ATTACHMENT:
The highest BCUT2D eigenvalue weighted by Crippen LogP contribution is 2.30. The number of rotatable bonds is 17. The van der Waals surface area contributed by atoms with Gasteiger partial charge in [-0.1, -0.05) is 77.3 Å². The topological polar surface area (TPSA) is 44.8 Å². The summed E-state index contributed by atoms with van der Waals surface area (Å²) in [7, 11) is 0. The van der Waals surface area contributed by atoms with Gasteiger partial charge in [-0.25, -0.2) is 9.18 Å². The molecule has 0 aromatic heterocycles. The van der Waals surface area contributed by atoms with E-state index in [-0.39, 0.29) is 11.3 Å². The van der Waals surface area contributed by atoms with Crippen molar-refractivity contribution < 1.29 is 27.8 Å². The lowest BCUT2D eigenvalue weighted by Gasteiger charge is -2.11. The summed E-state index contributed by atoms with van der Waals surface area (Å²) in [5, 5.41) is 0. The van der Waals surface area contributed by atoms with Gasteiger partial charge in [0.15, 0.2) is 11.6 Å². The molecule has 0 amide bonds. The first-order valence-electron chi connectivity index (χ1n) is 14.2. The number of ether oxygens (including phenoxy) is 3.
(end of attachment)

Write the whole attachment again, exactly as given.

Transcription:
The highest BCUT2D eigenvalue weighted by Crippen LogP contribution is 2.30. The number of rotatable bonds is 17. The van der Waals surface area contributed by atoms with Gasteiger partial charge in [-0.1, -0.05) is 77.3 Å². The topological polar surface area (TPSA) is 44.8 Å². The summed E-state index contributed by atoms with van der Waals surface area (Å²) in [7, 11) is 0. The van der Waals surface area contributed by atoms with Gasteiger partial charge in [-0.25, -0.2) is 9.18 Å². The molecule has 0 aromatic heterocycles. The van der Waals surface area contributed by atoms with E-state index in [-0.39, 0.29) is 11.3 Å². The van der Waals surface area contributed by atoms with Crippen molar-refractivity contribution < 1.29 is 27.8 Å². The lowest BCUT2D eigenvalue weighted by Gasteiger charge is -2.11. The summed E-state index contributed by atoms with van der Waals surface area (Å²) in [5, 5.41) is 0. The van der Waals surface area contributed by atoms with Gasteiger partial charge in [0.15, 0.2) is 11.6 Å². The molecule has 0 amide bonds. The first-order valence-electron chi connectivity index (χ1n) is 14.2. The number of ether oxygens (including phenoxy) is 3.